Job satisfaction of US federal officials falls, annual employee survey finds

By on 06/12/2022 | Updated on 06/12/2022
This year's employee survey found that 62% of feds are satisfied overall, down seven points on 2020. Photo by Tumisua via Pixabay

US federal employees are significantly less satisfied in their jobs this year than in the midst of the COVID-19 pandemic – and are particularly dissatisfied with pay, a major survey has found.

The 2022 Federal Employee Viewpoint Survey (FEVS) has found that 62% of feds were satisfied in their work, down seven points since late 2020. The Office of Personnel Management (OPM) – which oversees the survey – put the drop down to pay lagging behind inflation and feds’ reluctance to return to the office after more than two years of remote working prompted by the pandemic.

However, the employee engagement score in this year’s index – which considers feds’ perceptions of leadership, their relationship with their supervisors and their feelings of motivation and competency in their roles – remained stable at 71%, the same score as last year and one point down on 2020.

As for performance confidence, 84% of respondents agreed that their organisation has an “outstanding competitive future, based on innovative, high-quality products and services that are highly regarded by the marketplace”. This percentage matches the 2021 result, but is three points down on 2020.

The survey, now in its 20th year, assesses the experience of federal employees and their perceptions of the policies, practices and procedures of their agencies and leaders. The aim is to measure the success of improvement programmes, identify weak areas and inform organisational change and development initiatives. This year’s survey had more than 550,000 respondents.

Read more: US federal officials ‘less satisfied at work due to return to the office’ – Global Government Forum

Pay satisfaction down 11 points

The overall satisfaction score is the average across four categories: job satisfaction (66% in this year’s survey); whether respondents would recommend their organisation as a good place to work (65%); organisational satisfaction (60%); and pay satisfaction (which received the lowest score, at 56%).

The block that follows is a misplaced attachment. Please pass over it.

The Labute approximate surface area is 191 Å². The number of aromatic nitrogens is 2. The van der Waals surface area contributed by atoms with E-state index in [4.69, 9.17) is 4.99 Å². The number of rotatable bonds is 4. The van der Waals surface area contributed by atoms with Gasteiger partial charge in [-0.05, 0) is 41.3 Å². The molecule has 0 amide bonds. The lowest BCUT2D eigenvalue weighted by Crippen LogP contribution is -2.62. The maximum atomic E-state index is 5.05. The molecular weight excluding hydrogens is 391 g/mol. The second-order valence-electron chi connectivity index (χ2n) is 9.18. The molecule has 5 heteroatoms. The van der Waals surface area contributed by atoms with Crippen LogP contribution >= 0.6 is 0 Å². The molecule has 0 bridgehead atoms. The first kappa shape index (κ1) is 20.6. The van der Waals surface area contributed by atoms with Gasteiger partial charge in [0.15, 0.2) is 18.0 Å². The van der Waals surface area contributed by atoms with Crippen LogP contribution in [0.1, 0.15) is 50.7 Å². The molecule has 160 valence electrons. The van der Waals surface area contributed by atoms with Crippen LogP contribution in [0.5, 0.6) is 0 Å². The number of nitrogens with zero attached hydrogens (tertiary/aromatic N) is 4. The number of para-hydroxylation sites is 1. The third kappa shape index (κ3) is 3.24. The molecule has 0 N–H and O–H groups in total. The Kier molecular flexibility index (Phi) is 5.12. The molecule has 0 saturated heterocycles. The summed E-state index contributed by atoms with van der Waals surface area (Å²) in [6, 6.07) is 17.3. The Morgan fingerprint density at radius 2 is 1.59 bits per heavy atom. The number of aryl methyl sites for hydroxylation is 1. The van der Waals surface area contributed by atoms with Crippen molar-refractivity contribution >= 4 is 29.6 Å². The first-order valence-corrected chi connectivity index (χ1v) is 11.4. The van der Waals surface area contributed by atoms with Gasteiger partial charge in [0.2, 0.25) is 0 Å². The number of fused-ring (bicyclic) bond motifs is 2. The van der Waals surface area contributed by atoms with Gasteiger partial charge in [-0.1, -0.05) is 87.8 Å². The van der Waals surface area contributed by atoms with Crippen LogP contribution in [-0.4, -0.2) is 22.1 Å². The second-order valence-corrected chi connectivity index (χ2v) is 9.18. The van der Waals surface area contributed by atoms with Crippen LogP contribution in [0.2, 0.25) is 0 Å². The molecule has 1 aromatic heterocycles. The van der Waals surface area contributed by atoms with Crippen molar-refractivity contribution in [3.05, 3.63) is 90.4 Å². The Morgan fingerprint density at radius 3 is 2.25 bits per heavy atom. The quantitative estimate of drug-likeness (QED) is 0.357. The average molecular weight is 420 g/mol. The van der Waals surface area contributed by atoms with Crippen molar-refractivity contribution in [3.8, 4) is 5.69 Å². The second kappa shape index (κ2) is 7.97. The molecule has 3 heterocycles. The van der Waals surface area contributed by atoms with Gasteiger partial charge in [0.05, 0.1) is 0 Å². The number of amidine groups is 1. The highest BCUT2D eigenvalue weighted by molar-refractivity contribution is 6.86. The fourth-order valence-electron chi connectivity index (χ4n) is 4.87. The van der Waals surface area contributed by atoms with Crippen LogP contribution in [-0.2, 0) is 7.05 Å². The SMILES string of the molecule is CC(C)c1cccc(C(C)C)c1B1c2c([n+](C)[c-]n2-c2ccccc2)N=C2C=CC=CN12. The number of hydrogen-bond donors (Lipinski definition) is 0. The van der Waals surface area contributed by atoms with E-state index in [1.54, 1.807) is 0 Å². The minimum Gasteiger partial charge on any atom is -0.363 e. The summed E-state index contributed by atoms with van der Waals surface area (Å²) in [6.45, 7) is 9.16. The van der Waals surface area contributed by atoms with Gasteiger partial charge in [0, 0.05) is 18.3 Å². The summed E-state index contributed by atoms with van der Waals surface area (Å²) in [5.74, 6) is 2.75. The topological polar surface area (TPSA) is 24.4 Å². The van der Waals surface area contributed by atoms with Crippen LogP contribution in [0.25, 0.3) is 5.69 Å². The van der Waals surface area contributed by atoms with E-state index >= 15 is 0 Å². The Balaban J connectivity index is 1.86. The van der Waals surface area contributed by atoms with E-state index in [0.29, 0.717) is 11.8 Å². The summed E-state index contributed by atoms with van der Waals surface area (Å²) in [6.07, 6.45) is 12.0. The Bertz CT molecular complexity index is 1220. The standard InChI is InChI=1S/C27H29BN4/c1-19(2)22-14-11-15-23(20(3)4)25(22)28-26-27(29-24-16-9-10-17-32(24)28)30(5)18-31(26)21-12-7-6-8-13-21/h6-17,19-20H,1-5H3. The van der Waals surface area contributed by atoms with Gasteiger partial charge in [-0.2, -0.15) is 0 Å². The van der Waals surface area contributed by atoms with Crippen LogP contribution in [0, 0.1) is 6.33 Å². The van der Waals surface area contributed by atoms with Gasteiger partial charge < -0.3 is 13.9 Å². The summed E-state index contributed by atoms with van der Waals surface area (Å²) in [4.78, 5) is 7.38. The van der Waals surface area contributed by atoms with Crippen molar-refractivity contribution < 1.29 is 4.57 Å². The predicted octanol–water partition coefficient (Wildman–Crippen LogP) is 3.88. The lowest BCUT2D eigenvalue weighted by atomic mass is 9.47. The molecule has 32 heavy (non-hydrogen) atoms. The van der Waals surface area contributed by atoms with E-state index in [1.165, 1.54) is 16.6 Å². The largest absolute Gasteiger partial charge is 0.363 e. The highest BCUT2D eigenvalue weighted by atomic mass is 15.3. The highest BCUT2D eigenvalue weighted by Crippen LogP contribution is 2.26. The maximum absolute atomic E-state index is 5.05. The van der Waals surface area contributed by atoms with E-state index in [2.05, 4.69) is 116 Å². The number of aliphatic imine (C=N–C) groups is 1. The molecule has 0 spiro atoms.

Scores in the first three categories have each dropped by six points on 2020, while pay is down 11 points over the same period – one of the largest drops of the 2022 survey.

Looking back at survey results over the last five years, overall satisfaction scores, as well as those in the four individual categories, either improved or stayed the same year-on-year between 2018 and 2020, but then declined in 2021 and again (but to a lesser extent) in 2022.

The OPM put the satisfaction score decrease down primarily to pay. “Results could reflect changes in the context when living costs rose without a corresponding increase in pay for most employees,” it said.

Cost of living increases in the US, based upon one measure of inflation, will be 8.7% in 2023, while the planned pay raise for federal employees next year is set to be 4.6% on average. The 4.6% average increase – proposed by president Joe Biden in February – is the largest in 20 years.

Read more: Biden to propose the highest pay rise for US feds in 20 years, at 4.6%

The OPM also said that results should be interpreted in the context of circumstances and events leading up to and during the administration of the survey – which this year took place between 31 May and 15 July.

“The OPM FEVS’ results should always be interpreted in the context of what happened during the administration period,” the agency wrote. “Events such as sequestration [a process of automatic spending cuts] and the COVID-19 pandemic affected past survey results and interpretations. This year, the timing of the 2022 survey coincided with many employees increasing their in-person work at their agency worksites, while also navigating transitions to hybrid workplaces and work arrangements. The survey results should be interpreted within this context of change and challenge.”